As any product designer knows, the decisions you make throughout the development process have an incredible impact and far-reaching implications. Nothing could be a better example of this than planned obsolescence. However, it is still a widespread design practice, especially in technology, and it is in direct conflict with the concepts embodied in the circular economy. Although it is hard to imagine a world where we don't throw away 130 million metric tons of single-use plastics, the truth is "we don't make things like we used to," and that is taking an incredible environmental toll.
The Environmental Toll of Planned Obscelence
Environmentally speaking, planned obsolescence is terrible. While it works well to feed the American ideals of buying new and buying many low-priced, cheaply made, usually disposed goods, it has devastating environmental repercussions. The days of cheap plastic waste were (and still are) bad enough but the growing pile of worldwide e-waste is a new frontier for concern and action.
Ewaste: Gadgets Designed to Fail
In the US alone, we throw151.8 million smartphones away each year, most of which end up in landfills. Sadly, cell phones only account for a small portion of e-waste. Altogether the world produces 40 million tons of e-waste each year and rising. Beyond the obvious problems of landfills teeming with toxic metals is the additional environmental cost of transportation and the inherently destructive mining processes required to make them. Furthermore, none of these ecological issues scratch the surface of the inequitably harsh human toll. While exploitation is nothing new, what is a relatively new concept, is designing things to fail. Which, as it turns out, is something very much rooted in the American tradition of consumerism established over the last 100 years.
Keeping up with the Jones: The Beginning of American Consumerism
While the industrial revolution in the US certainly contributed to increased waste, the history of planned obsolescence began in earnest in the US during the heated auto wars between GM and Ford. The president of GM, Alfred P. Sloan, saw an opportunity to rival Ford's progressive improvements. He did so not by progressively improving his vehicles like his competitor Ford, but by convincing consumers, they felt "a certain dissatisfaction with past models compared with the new one." “Dynamic obsolescence,” as he called it, was the predecessor to planned obsolescence. It didn't rely on actually designing things with intentionally low durability. Instead, it was more a celebration of conscious consumption, not unlike the prevailing theme of the "Keeping up with the Jones" cartoon, which was widely popular at the time.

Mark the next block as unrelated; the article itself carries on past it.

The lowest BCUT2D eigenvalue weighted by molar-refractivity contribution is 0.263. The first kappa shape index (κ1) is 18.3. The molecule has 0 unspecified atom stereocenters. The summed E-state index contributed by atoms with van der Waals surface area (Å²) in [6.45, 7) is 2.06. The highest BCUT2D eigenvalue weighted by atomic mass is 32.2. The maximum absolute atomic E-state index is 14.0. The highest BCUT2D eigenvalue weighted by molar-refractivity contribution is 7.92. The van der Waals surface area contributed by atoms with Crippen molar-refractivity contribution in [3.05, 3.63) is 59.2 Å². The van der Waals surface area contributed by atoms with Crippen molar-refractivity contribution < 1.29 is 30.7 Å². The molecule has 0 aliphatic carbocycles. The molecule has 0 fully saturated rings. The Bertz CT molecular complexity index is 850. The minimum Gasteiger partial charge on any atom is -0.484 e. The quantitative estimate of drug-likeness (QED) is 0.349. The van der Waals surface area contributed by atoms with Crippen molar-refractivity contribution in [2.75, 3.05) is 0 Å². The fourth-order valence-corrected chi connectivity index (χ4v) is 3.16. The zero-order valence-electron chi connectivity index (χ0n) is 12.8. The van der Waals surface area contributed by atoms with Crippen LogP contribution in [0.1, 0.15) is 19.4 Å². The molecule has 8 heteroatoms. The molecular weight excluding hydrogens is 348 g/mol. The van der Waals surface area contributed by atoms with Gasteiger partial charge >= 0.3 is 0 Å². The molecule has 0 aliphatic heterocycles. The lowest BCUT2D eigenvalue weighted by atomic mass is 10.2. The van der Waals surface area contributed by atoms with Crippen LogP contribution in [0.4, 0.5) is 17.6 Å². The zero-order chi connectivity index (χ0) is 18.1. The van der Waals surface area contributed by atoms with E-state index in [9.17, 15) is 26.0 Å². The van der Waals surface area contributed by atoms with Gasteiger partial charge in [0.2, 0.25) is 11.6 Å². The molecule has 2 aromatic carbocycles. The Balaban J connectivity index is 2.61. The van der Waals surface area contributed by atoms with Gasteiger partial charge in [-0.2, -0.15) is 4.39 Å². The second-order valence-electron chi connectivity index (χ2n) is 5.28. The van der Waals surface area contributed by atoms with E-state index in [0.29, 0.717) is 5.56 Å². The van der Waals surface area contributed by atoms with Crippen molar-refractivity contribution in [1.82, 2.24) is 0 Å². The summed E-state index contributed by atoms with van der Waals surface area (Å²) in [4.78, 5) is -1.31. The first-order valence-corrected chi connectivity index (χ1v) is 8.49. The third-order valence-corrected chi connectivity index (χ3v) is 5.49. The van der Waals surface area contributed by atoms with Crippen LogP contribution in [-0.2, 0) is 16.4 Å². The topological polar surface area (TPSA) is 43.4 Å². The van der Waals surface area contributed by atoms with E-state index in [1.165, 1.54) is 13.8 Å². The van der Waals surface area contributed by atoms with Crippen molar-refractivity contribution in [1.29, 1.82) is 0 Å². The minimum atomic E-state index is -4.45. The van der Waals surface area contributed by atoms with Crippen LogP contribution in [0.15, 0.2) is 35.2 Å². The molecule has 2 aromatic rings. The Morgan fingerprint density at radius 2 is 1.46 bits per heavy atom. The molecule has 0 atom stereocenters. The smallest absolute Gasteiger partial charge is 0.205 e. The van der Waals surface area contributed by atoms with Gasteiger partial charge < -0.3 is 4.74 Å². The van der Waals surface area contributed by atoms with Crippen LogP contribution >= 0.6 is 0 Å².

The Seeds of Obsolescence
The seeds now laid, the mind of the US consumers were aptly primed for the disposable wasteland yet to come. The actual term wouldn't come into popular parlance for almost another decade after Bernard London suggested perhaps "planned obsolescence" was the way to stimulate ourselves out of the Great Depression. He wasn't wrong. The best example of this is an actual light bulb cartel, The Phoebus Cartel, that proved the strategy of manufacturing intentionally low-durability goods was insanely profitable. It took years, but with some creative engineering, the cartel was able to create a monopoly and a light bulb that only burned for 1000 hours--even fining members who manufactured longer burning bulbs.
Disposable Culture Wins the Day
The Eureka moment for disposable products, the very antithesis of circular ones, wouldn't come until the 1950s, when product companies and their respective advertising execs realized that throwing things away was the most efficient and sanitary way to do business. They subsequently convinced the American population of this, an idea that has held firm to this day.
The close of World War II coincided with the refinement of disposable plastics and an American eagerness to spend after years of austerity. The prevailing marketing theory at the time was-- the way to get the booming workforce to spend more was to encourage them to throw away more. And they were right. Through targeted advertising, disposable products became the new norm, and everything from dog bowls to diapers was produced and marketed to be used and thrown away. The 1955 Life Magazine article entitled "Throw Away Living: Disposable Items Cut Down on Household Chores" perfectly encapsulates an idea that today seems short-sighted at best, unscrupulous at worst.
The Linear and Circular Legacies
Americans were taught how to create piles of waste that, 70 years later, we are still dealing with and adding to. It is a mindset problem as much as anything else; a linear behavior that can and must be untaught. If linear behavior is the sickness, circular thinking is indeed the cure. Just like consumers were once convinced that throwaway living was the ideal, educating them that it is not, is also achievable. An understanding of how to keep products in circulation for as long as possible paired with the tools and parts to repair, recycle or reuse is a critical first step at the consumer level. But a business case must also be made for product companies, who make the things we throw away and whose central focus is understandably profit. So, can circular design be profitable? Absolutely and in our next article, we'll "show you the money."